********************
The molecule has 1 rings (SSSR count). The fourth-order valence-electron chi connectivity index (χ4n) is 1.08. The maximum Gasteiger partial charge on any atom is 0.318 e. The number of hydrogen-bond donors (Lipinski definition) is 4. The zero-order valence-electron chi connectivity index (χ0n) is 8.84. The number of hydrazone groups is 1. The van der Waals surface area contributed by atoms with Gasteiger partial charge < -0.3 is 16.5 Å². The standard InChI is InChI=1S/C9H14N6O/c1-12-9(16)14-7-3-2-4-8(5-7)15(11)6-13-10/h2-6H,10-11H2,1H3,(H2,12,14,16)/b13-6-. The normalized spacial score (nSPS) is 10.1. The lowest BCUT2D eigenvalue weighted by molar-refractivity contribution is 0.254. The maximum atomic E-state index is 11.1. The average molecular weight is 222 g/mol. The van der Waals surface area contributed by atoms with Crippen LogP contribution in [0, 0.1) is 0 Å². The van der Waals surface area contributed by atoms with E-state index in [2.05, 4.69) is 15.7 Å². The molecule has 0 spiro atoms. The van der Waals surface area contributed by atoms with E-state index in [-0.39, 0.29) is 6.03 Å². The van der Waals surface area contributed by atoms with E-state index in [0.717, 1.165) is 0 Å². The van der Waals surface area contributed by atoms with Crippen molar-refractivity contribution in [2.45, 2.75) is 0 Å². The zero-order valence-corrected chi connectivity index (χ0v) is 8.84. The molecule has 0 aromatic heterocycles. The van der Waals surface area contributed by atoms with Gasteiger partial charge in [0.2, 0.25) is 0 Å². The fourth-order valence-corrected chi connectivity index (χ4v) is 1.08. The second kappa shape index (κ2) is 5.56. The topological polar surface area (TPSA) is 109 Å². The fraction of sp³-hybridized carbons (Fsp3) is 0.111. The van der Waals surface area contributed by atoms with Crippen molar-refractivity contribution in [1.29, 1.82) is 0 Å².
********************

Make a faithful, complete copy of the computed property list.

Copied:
The molecule has 1 rings (SSSR count). The fourth-order valence-electron chi connectivity index (χ4n) is 1.08. The maximum Gasteiger partial charge on any atom is 0.318 e. The number of hydrogen-bond donors (Lipinski definition) is 4. The zero-order valence-electron chi connectivity index (χ0n) is 8.84. The number of hydrazone groups is 1. The van der Waals surface area contributed by atoms with Gasteiger partial charge < -0.3 is 16.5 Å². The standard InChI is InChI=1S/C9H14N6O/c1-12-9(16)14-7-3-2-4-8(5-7)15(11)6-13-10/h2-6H,10-11H2,1H3,(H2,12,14,16)/b13-6-. The normalized spacial score (nSPS) is 10.1. The lowest BCUT2D eigenvalue weighted by molar-refractivity contribution is 0.254. The maximum atomic E-state index is 11.1. The average molecular weight is 222 g/mol. The van der Waals surface area contributed by atoms with Crippen LogP contribution in [0, 0.1) is 0 Å². The van der Waals surface area contributed by atoms with E-state index in [2.05, 4.69) is 15.7 Å². The molecule has 0 spiro atoms. The van der Waals surface area contributed by atoms with E-state index in [-0.39, 0.29) is 6.03 Å². The van der Waals surface area contributed by atoms with E-state index in [0.717, 1.165) is 0 Å². The van der Waals surface area contributed by atoms with Crippen molar-refractivity contribution in [2.45, 2.75) is 0 Å². The zero-order valence-corrected chi connectivity index (χ0v) is 8.84. The molecule has 0 aromatic heterocycles. The van der Waals surface area contributed by atoms with Gasteiger partial charge in [0.2, 0.25) is 0 Å². The fourth-order valence-corrected chi connectivity index (χ4v) is 1.08. The second kappa shape index (κ2) is 5.56. The topological polar surface area (TPSA) is 109 Å². The fraction of sp³-hybridized carbons (Fsp3) is 0.111. The van der Waals surface area contributed by atoms with Crippen molar-refractivity contribution in [1.29, 1.82) is 0 Å².